Two Lives

Two Lives

Gertrude and Alice

eBook - 2007
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'How had the pair of elderly Jewish lesbians survived the Nazis?' Janet Malcolm asks at the beginning of this extraordinary work of literary biography and investigative journalism. The pair, of course, is Gertrude Stein, the modernist master 'whose charm was as conspicuous as her fatness' and 'thin, plain, tense, sour' Alice B. Toklas, the 'worker bee' who ministered to Stein's needs throughout their forty-year expatriate 'marriage'. As Malcolm pursues the truth of the couple's charmed life in a village in Vichy France, her subject becomes the larger question of biographical truth. 'The instability of human knowledge is one of our few certainties', she writes. The portrait of the legendary couple that emerges from this work is unexpectedly charged. The two world wars Stein and Toklas lived through together are paralleled by the private war that went on between them. This war, as Malcolm learned, sometimes flared into bitter combat."Two Lives" is also a work of literary criticism. 'Even the most hermetic of Stein's writings are works of submerged autobiography', Malcolm writes. 'The key of "I" will not unlock the door to their meaning - you need a crowbar for that - but will sometimes admit you to a kind of anteroom of suggestion'. Whether unpacking the accessible "Autobiography of Alice B. Toklas", in which Stein 'solves the koan of autobiography', or wrestling with "The Making of Americans", a masterwork of 'magisterial disorder', Malcolm is stunningly perceptive.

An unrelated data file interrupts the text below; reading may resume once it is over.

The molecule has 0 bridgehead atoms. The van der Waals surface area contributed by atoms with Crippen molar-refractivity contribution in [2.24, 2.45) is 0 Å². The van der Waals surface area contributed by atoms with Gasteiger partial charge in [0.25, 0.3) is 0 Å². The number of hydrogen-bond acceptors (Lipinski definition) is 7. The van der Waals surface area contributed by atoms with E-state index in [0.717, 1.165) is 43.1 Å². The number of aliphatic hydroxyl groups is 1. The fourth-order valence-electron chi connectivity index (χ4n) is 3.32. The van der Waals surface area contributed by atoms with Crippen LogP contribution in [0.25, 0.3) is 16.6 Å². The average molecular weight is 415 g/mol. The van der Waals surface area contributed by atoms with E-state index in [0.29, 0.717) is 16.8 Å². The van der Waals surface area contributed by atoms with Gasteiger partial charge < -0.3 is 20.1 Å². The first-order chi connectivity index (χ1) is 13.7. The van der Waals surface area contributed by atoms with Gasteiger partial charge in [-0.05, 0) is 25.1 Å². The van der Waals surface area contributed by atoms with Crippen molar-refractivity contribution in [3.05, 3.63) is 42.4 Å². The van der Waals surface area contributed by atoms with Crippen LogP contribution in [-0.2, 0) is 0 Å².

Publisher: New Haven : Yale University Press, ©2007.
Characteristics: data file
1 online resource (229 pages) : illustrations

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WVMLStaffPicks Feb 01, 2015

In her latest book, Janet Malcolm sets out to discover how two Jewish lesbians (influential writer Gertrude Stein and her companion Alice B. Toklas) survived in France during World War II. As with Malcolm’s earlier works, this book contains an abundance of wonderful detours, as when the author attempts to meet with an elusive Stein scholar.

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